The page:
Whether this letter will sink me lower in your opinion, or put me a little right, I know not, but hope the latter. Anyhow, I have revenged myself with boring you with a very long epistle. Farewell, and be forgiving. Ever yours,


P.S.—When will you return to Kew? I have forgotten one main object of my letter, to thank you MUCH for your offer of the 'Hort. Journal,' but I have ordered the two numbers.

[The two following extracts [1847] give the continuation and conclusion of the coal battle.

"By the way, as submarine coal made you so wrath, I thought I would experimentise on Falconer and Bunbury (The late Sir C. Bunbury, well-known as a palaeobotanist.) together, and it made [them] even more savage; 'such infernal nonsense ought to be thrashed out of me.' Bunbury was more polite and contemptuous. So I now know how to stir up and show off any Botanist. I wonder whether Zoologists and Geologists have got their tender points; I wish I could find out."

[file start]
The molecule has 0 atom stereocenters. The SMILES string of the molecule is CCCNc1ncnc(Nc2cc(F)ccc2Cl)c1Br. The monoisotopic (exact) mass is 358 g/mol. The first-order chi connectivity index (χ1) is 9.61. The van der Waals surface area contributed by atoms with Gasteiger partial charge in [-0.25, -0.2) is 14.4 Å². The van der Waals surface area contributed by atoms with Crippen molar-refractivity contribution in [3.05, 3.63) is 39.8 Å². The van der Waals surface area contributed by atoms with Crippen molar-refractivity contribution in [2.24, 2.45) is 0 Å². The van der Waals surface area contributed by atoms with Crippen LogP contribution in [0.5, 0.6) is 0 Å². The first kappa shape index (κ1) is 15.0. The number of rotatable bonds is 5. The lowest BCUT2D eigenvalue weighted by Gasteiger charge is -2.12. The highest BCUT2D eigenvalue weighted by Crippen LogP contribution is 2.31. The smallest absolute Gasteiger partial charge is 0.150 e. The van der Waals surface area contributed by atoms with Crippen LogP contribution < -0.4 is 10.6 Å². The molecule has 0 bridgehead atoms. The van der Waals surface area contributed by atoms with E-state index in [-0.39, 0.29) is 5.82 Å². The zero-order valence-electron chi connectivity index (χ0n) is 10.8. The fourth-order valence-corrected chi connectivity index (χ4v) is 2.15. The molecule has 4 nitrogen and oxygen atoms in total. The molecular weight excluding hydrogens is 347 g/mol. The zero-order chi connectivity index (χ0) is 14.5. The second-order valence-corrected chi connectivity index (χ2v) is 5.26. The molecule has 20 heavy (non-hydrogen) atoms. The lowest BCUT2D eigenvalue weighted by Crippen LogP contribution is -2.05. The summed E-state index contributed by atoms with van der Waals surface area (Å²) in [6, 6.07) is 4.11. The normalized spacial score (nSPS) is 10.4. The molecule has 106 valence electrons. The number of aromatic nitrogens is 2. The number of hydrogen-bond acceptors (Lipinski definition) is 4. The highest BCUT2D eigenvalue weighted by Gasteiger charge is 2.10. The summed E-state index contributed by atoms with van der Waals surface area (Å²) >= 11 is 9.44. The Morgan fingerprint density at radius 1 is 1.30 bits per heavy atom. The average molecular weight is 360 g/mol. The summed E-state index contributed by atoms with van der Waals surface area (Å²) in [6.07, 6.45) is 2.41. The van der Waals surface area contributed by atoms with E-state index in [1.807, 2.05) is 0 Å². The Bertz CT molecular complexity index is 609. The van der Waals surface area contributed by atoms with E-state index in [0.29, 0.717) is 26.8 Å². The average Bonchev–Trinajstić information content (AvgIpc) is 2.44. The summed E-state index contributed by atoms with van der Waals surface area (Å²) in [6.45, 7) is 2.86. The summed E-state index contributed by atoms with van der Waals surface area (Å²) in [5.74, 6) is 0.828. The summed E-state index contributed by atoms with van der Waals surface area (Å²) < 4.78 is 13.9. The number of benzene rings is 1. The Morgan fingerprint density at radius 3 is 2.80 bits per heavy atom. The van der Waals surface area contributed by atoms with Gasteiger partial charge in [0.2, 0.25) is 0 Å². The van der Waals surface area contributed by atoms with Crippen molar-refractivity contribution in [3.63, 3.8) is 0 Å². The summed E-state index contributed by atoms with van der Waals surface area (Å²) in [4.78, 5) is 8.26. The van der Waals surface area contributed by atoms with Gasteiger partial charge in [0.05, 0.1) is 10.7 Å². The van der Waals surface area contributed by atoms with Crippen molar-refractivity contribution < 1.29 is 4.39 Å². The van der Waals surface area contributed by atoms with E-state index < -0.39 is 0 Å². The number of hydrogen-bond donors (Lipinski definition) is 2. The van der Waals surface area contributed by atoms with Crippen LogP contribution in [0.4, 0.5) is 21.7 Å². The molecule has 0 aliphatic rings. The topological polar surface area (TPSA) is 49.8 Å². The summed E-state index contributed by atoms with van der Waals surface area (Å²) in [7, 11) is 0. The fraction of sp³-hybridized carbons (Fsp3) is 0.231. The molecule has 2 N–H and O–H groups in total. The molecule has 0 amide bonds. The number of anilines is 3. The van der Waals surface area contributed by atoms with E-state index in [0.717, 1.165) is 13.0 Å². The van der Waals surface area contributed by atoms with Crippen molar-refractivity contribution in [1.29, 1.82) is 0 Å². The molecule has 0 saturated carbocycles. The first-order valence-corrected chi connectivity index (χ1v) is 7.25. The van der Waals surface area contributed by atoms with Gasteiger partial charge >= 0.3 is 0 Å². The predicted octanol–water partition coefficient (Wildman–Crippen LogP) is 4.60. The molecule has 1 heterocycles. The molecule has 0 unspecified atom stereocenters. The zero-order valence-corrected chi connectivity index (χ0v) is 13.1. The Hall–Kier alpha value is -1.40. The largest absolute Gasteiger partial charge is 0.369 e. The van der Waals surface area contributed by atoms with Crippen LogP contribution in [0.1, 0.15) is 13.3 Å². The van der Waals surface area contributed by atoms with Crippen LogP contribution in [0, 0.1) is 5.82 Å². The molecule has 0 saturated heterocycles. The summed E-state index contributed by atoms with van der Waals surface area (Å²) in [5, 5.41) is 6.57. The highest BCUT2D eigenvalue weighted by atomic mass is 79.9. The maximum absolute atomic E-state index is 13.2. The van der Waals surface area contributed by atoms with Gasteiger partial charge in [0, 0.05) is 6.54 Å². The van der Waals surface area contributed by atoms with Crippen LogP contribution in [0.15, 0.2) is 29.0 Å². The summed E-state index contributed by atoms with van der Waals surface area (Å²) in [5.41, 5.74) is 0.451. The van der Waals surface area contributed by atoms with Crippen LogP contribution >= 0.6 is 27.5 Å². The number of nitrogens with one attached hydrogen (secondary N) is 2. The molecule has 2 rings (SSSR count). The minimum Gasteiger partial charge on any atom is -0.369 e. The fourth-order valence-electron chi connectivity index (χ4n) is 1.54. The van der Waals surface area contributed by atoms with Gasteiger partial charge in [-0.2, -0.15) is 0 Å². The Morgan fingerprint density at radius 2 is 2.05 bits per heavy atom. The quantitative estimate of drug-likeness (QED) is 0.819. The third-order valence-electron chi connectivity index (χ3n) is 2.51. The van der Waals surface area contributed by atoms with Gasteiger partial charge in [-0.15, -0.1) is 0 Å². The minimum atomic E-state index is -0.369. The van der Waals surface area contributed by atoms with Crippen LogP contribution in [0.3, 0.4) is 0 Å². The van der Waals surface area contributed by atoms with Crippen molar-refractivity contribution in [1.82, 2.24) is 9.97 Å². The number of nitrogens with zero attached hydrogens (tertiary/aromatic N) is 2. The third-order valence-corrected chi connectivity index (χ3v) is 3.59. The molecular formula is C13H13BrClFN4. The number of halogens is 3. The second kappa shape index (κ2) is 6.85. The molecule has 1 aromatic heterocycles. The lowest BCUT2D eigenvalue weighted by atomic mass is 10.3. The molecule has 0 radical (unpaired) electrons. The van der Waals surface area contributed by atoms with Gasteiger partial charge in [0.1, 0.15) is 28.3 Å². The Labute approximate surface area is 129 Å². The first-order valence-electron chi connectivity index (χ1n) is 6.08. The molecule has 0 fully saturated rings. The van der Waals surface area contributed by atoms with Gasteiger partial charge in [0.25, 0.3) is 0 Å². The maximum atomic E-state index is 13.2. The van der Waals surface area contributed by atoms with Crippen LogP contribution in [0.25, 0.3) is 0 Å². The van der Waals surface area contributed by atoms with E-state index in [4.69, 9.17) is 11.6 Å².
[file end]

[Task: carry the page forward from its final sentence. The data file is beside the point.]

"I cannot resist thanking you for your most kind note. Pray do not think that I was annoyed by your letter: I perceived that you had been thinking with animation, and accordingly expressed yourself strongly, and so I understood it. Forfend me from a man who weighs every expression with Scotch prudence. I heartily wish you all success in your noble problem, and I shall be very curious to have some talk with you and hear your ultimatum."]